The OA vz. 27's armored body was mounted on a purpose-built ladder frame chassis. The chassis design was unusual as it could be driven in both directions as it had both forward and rear drivers. Both axles could be driven and steered, but not at the same time as the reverser lever controlled the direction of travel and which axle was being used so it was not a true four-wheel drive design. . The forward driver sat on the right side using an observation port protected by an armored shutter with a vision slit. The assistant driver sat on the left and had his own vision port. The rear driver sat on the vehicle's left side. A heavy Schwarzlose MG vz. 07/24 water-cooled machine gun was mounted in the center of the rear hull with 72° of traverse. The crew accessed the fighting compartment from doors in both sides of the vehicle and a hatch in the turret. The gunner sat in a small, conical turret with 360° of traverse. It had an observation port in the front, vision slits on both sides and an armored searchlight on a swing arm in the rear. The turret had a Schwarzlose MG vz. 07/24 machine gun in a forward-facing ball mount and two other ball mounts were fitted on the sides of the turret. A ZB vz. 26 light machine gun was carried inside the vehicle. 5750 rounds were stored for the machine guns. The body had an internal frame of steel "angle iron" beams to which 5.5 mm (0.22 in) armor plates were riveted.
The 5.7 litres (350 cu in), water-cooled, 60 horsepower (45 kW), 4-cylinder Škoda gasoline engine was mounted in the front of the vehicle. It gave a top speed of 35 kilometres per hour (22 mph). It could cross a ditch .4 metres (1.3 ft) wide, climb an obstacle .2 metres (0.66 ft) high and ford a stream .3 metres (0.98 ft) deep.
The OA vz. 27 was the third in a line of Škoda armored cars that used the same revolutionary chassis design. The PA-I introduced the two driver concept, but it had four-wheel drive and four-wheel steering and a turret with two machine guns. Only two prototypes were built before the army asked for further improvements. The PA-II kept the same chassis, but dropped the turret in a completely new body design with curved plates that mounted a machine gun in each corner of the vehicle. The curved armor was very good ballistically, but was quite expensive to manufacture. Twelve were ordered, but the cramped fighting compartment and lack of space for both gunners to man their weapons simultaneously meant that the army was still not satisfied.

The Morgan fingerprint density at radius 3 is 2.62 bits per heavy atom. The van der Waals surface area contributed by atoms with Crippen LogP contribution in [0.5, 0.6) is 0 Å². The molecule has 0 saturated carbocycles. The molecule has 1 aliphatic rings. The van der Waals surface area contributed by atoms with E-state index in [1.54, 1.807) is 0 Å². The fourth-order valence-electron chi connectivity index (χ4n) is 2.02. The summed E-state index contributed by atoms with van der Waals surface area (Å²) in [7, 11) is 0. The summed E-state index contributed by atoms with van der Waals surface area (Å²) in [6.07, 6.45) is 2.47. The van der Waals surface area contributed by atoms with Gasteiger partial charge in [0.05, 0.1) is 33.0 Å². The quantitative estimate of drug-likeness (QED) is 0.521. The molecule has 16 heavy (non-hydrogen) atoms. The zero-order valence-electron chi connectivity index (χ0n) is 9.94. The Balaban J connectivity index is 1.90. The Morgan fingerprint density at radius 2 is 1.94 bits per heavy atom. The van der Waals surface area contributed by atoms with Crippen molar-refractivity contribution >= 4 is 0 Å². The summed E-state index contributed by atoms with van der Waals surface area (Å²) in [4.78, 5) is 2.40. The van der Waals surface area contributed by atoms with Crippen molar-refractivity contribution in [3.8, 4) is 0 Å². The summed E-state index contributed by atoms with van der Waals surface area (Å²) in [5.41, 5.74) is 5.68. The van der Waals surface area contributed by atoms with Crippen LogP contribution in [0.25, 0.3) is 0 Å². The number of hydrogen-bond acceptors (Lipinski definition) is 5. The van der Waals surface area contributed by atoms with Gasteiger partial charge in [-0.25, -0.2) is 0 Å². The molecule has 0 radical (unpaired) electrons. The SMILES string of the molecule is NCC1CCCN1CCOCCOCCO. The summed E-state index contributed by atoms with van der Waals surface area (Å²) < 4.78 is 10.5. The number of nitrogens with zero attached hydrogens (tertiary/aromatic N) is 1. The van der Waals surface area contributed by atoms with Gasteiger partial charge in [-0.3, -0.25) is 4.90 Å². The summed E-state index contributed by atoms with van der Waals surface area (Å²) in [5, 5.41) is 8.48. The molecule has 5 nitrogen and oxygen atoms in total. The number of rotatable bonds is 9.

The PA-III was intended to be smaller, more mobile and less expensive than its predecessors. Flat armor plates replaced the curved armor of the PA-II and a turret was reintroduced. One prototype was bought in 1925 with an iron body and evaluated for two years before it was accepted in July 1927. Twelve chassis had already been delivered in 1925 while the Army tried to decide the best layout of the body, but it took almost another two years before the last OA vz. 27, as the Army designated the P-III, was delivered in October 1929.